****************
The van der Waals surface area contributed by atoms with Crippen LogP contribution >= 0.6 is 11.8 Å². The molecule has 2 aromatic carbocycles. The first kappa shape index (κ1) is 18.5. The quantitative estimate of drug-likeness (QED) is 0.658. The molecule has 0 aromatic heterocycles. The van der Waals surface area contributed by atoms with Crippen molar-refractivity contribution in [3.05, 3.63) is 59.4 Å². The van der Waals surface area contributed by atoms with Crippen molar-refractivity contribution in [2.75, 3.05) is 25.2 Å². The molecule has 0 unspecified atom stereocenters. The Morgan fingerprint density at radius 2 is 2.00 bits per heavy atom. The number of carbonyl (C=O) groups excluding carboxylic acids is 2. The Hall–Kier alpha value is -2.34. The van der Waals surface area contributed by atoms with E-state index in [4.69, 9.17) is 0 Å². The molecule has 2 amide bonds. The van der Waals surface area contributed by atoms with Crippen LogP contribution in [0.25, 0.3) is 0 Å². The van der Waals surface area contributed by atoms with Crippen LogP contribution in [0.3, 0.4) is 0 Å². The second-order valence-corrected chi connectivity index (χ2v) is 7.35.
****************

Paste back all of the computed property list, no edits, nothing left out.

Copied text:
The van der Waals surface area contributed by atoms with Crippen LogP contribution >= 0.6 is 11.8 Å². The molecule has 2 aromatic carbocycles. The first kappa shape index (κ1) is 18.5. The quantitative estimate of drug-likeness (QED) is 0.658. The molecule has 0 aromatic heterocycles. The van der Waals surface area contributed by atoms with Crippen molar-refractivity contribution in [3.05, 3.63) is 59.4 Å². The van der Waals surface area contributed by atoms with Crippen molar-refractivity contribution in [2.75, 3.05) is 25.2 Å². The molecule has 0 unspecified atom stereocenters. The Morgan fingerprint density at radius 2 is 2.00 bits per heavy atom. The number of carbonyl (C=O) groups excluding carboxylic acids is 2. The Hall–Kier alpha value is -2.34. The van der Waals surface area contributed by atoms with E-state index in [4.69, 9.17) is 0 Å². The molecule has 2 amide bonds. The van der Waals surface area contributed by atoms with Crippen LogP contribution in [0.25, 0.3) is 0 Å². The van der Waals surface area contributed by atoms with Crippen LogP contribution in [0.3, 0.4) is 0 Å². The second-order valence-corrected chi connectivity index (χ2v) is 7.35.